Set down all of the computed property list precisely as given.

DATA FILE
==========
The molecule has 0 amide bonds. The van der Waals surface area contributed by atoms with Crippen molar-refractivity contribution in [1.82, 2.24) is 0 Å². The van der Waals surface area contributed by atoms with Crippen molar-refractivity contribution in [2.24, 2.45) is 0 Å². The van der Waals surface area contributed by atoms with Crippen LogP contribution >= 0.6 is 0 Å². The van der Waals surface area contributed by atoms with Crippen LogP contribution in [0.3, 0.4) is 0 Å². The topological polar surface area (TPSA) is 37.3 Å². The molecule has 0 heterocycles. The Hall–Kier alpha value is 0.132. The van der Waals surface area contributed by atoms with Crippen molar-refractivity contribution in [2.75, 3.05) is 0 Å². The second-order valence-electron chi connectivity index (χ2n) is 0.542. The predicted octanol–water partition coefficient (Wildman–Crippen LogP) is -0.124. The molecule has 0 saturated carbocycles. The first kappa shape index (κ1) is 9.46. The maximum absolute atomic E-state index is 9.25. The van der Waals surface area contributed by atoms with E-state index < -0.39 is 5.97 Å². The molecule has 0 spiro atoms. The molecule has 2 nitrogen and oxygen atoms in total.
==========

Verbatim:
The molecule has 0 amide bonds. The van der Waals surface area contributed by atoms with Crippen molar-refractivity contribution in [1.82, 2.24) is 0 Å². The van der Waals surface area contributed by atoms with Crippen molar-refractivity contribution in [2.24, 2.45) is 0 Å². The van der Waals surface area contributed by atoms with Crippen LogP contribution >= 0.6 is 0 Å². The van der Waals surface area contributed by atoms with Crippen LogP contribution in [0.3, 0.4) is 0 Å². The topological polar surface area (TPSA) is 37.3 Å². The molecule has 0 heterocycles. The Hall–Kier alpha value is 0.132. The van der Waals surface area contributed by atoms with Crippen molar-refractivity contribution in [2.75, 3.05) is 0 Å². The second-order valence-electron chi connectivity index (χ2n) is 0.542. The predicted octanol–water partition coefficient (Wildman–Crippen LogP) is -0.124. The molecule has 0 saturated carbocycles. The first kappa shape index (κ1) is 9.46. The maximum absolute atomic E-state index is 9.25. The van der Waals surface area contributed by atoms with E-state index < -0.39 is 5.97 Å². The molecule has 0 spiro atoms. The molecule has 2 nitrogen and oxygen atoms in total.